The popular press and professional sources have well publicized the Supreme Court's June 25, 2007, decision to consider Riegel v. Medtronic (06-179). This case squarely presents the Supreme Court with the opportunity to settle the question of whether product liability claims involving devices approved by the FDA's premarket approval process are pre-empted by the FDA's regulatory system. A prior Supreme Court case (Medtronic v. Lohr) found no pre-emption for 510(k) devices (lower risk devices which can be marketed if they are "substantially equivalent" to earlier devices). Riegel poses the pre-emption question for devices that go through the complex and exhaustive PMA process and are approved by the FDA as being safe and effective. To date, subsequent to the Lohr decision, the majority of circuits have concluded that common law tort actions as to PMA-approved devices, in contrast to 510(k) devices, are pre-empted by federal law.
So what is important about this case for life science companies? What will change in the short term and what can happen in the long term? The bottom line is clear. If Medtronic wins, defendants will have a powerful defense in cases involving PMA devices.
First, resolution will not come quickly. Riegel will not be decided for many months. Oral argument will probably take place during the Supreme Court's fall term, with a decision likely during the first quarter of 2008.
Second, federal courts handling cases involving PMA devices and pre-emption cases will be inclined to move slowly until the Supreme Court decides this case. State court cases may also slow down.
Third, there will be a slew of amici briefs filed by advocates on all sides. Most of these briefs will reiterate arguments already made, including the inherent risk of different juries reaching different conclusions about the same device. Manufacturers have the opportunity to be heard through amici briefs, and trade or professional organizations for manufacturers should consider funding those efforts.
Fourth, pre-emption may continue to come under attack in Congress. Recently, House Democrats included in their draft FDA bills a far-reaching provision stating that federal food and drug law does not pre-empt state tort suits. The scope of that language has been limited, but debate will continue. Further efforts in Congress may be on hold until the Supreme Court rules in Riegel.
Finally, remember that Riegel involves a PMA device. The key prior Supreme Court case (Medtronic v. Lohr) found no pre-emption for 510(k) devices. Don't expect any changes in cases involving 510(k) devices.
A Defense Win:
First, if the Supreme Court upholds pre-emption, its decision will provide a strong defense to manufacturers in PMA cases, particularly in failure to warn cases. Some claims will survive, particularly manufacturing defect claims.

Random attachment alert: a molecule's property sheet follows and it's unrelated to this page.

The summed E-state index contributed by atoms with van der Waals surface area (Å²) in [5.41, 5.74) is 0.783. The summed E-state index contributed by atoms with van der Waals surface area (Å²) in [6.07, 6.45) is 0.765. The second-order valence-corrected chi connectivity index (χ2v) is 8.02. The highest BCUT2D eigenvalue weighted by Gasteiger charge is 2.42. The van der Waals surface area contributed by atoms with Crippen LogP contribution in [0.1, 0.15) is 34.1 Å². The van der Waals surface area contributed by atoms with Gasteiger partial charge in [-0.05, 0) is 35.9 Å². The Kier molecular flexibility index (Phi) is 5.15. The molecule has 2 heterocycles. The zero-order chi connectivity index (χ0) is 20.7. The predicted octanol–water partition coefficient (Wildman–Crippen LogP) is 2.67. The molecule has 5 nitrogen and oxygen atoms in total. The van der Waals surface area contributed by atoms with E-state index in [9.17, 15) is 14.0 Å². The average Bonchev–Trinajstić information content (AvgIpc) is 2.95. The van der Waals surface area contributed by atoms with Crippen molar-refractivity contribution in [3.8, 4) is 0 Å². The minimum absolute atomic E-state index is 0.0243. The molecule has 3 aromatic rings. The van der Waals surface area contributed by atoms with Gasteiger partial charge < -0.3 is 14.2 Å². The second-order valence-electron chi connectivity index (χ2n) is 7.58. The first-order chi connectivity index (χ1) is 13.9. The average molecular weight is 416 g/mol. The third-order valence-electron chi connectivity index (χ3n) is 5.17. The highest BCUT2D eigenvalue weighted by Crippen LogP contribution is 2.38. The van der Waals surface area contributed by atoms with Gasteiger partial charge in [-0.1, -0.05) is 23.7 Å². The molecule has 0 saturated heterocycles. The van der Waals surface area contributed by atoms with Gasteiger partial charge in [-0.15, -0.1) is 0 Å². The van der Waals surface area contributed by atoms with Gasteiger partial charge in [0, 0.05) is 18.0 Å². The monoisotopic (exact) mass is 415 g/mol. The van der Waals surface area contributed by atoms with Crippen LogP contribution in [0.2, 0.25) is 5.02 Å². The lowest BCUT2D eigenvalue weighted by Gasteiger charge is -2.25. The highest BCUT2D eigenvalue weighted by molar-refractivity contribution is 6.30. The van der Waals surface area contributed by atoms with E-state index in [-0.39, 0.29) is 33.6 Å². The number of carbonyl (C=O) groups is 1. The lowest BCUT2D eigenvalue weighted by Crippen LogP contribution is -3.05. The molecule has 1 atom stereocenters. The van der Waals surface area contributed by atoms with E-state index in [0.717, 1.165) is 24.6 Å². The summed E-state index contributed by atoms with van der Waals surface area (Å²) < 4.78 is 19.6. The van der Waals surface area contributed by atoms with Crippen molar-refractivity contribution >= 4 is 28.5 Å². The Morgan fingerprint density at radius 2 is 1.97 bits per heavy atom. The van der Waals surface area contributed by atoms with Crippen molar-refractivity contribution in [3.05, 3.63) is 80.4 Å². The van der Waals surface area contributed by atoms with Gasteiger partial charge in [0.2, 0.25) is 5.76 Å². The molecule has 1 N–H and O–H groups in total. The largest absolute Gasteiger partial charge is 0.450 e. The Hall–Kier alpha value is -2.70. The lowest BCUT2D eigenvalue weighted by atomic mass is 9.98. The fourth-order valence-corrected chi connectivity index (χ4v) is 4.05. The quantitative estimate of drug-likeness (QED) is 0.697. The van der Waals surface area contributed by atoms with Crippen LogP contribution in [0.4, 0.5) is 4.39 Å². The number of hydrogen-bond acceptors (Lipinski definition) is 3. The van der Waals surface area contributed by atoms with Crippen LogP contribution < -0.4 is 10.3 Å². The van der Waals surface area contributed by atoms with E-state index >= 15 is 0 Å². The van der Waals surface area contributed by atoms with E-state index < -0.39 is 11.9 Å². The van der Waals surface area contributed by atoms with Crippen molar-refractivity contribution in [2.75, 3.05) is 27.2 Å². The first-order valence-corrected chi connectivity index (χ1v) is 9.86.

Second, plaintiffs will push hard in discovery to establish that the company failed to provide the FDA with required information. Plaintiffs likely will argue a variation of the fraud on the FDA position advanced (and rejected) in Buckman v. Plaintiffs' Steering Committee . Plaintiffs may also seek to prove that the company violated various FDA requirements. The plaintiffs will argue that a company cannot benefit from pre-emption by the statutory system it violated. Product liability cases, in turn, may become regulatory debates. Defense counsel and their clients will need regulatory expertise on the defense team.
Third, there will be some legislative push to repeal or limit pre-emption (specifically Section 360k(a) of the FDCA). Companies will need to be prepared to counter this inevitable push by the well-organized and well-financed plaintiffs' bar.
Finally, a defense win would strengthen the pre-emption defense in pharmaceutical cases. Even though the FDCA does not contain specific pre-emption language for pharmaceuticals as it does for devices, the preamble to the FDA's final rule on the "content and format of labeling for human drugs" (71 Fed. Reg. 3988, January 24, 2006 (comment 13)) included language evidencing that it is the FDA's intent to pre-empt state tort claims against FDA-approved labeling for pharmaceuticals. Indeed, the Supreme Court could consider a pharmaceutical pre-emption case late this term and directly address this question.
A Defense Loss:
First, if Medtronic loses, pre-emption will become a very narrow defense, available only in cases involving specific and irreconcilable conflict between the FDA requirement and the claimed defect. The classic example would be if the FDA required a 2" wire (not just permitted a 2" wire) and the plaintiff claimed that the product should have had a 1" wire. Otherwise, pre-emption will have little impact on PMA cases.
Second, courts likely will become more restrictive with pre-emption in pharmaceutical cases, tightening the application of pre-emption across the board.
Finally, there would be a low probability of any legislation that would establish pre-emption as a defense.